Austin Media Arts is long gone, but its spirit and intent has carried on in younger generations of film enthusiasts who drew inspiration from repertory programs including the defunct CinemaTexas. The most well known is Austin Cinematheque, the only free, 35mm retrospective film series in town, founded in 2005 by three University of Texas Radio-Television-Film students. Since their first self-funded screening of François Truffaut’s The 400 Blows in the Texas Union Theatre, they have screened over 75 films from sixteen different countries spanning nine decades.
Unfortunately, due to the upcoming remodeling scheduled at the Union Theatre, Austin Cinematheque will be temporarily homeless while working toward expanding their free repertory film series. Find out how you can help them and other film-related projects after the jump.
I can't be the only one thrilled to hear the Association of Moving Image Archivists (AMIA) is holding its 2011 conference in Austin this week. If you're not thrilled, you don't know what this means: Fascinating and well-restored movies screening at the Paramount, all free to the public. The last time AMIA held its annual conference here was 2005, and for me it was as though the circus was in town. In fact I was tempted to run away with them and become an archivist myself, except a) I don't want to go back to school, b) I don't think I'd be good at it and c) it's not a profession with many job opportunities in Austin. (As opposed to film criticism? Well ...)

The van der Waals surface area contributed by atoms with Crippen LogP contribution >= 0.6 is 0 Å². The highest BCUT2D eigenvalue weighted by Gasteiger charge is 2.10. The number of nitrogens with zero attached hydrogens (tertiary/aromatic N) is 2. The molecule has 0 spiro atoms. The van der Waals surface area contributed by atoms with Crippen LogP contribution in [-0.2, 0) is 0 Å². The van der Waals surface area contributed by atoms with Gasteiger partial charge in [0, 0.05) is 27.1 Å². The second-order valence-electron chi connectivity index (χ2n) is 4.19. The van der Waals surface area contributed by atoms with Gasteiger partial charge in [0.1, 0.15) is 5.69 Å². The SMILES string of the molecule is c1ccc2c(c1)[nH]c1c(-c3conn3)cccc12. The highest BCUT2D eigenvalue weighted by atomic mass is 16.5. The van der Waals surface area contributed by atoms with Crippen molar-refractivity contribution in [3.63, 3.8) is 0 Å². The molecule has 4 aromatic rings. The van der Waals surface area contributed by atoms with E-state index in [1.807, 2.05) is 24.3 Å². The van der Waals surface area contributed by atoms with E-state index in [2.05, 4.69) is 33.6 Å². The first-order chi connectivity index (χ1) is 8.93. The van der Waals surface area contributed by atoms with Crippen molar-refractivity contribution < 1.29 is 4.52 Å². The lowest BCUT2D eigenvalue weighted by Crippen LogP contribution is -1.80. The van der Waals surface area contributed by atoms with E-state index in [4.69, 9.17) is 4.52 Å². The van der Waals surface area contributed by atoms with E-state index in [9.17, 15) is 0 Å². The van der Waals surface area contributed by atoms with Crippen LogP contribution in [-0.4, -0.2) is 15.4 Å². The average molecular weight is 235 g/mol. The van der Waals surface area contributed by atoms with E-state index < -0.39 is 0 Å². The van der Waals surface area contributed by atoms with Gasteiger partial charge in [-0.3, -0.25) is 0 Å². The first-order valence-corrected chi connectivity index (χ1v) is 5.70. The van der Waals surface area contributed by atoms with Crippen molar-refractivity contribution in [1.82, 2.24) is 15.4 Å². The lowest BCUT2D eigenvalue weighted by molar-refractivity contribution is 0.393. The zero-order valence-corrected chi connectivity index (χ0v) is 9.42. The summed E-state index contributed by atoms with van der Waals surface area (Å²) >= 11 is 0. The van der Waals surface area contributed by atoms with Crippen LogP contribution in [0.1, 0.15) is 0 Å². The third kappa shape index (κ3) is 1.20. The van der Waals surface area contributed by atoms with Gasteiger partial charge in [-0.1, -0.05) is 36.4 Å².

The fun kicks off tonight at Alamo Drafthouse Ritz, with the AMIA "Reels of Steel" competition at 11:30 pm. Film buffs and archivists will be bringing all kinds of rare and interesting film and video clips from their personal collections to screen. Admission is free and first-come, first served.
More free movies are screening all day long on Saturday, November 19 at the Paramount -- you could get down there early and stay all day, paying only for parking and a meal or two. At 9 am, they'll show Nicholas Ray's 1976 film We Can't Go Home Again. At 10:45, the 1966 film Passages from James Joyce's Finnegans Wake. Grab some lunch and go back for a collection of home movies from around America at 1 pm. Then at 3 pm, you can see a restored version of the 1977 documentary Word is Out: Stories of Some of Our Lives.
Ethan Hawke stars as a true crime writer who moves his family into the house of murder victims while researching their murders for a new book in Austinite C. Robert Cargill's feature screenwriting debut, Sinister.
I spoke with Cargill a few weeks back while he was on location for Sinister in NYC. At the time of the interview, he said there was not much he could say about the movie, except that "weird, creepy shit" happens.
But he's just playin' it cool.
Cargill began writing movie reviews under the name Massawyrm for Austin-based film website Ain't It Cool News in May 2001. His first review was of Jon Favreau's directorial debut, Made. Over the years, he's also reviewed movies for Spill.com and Film.com.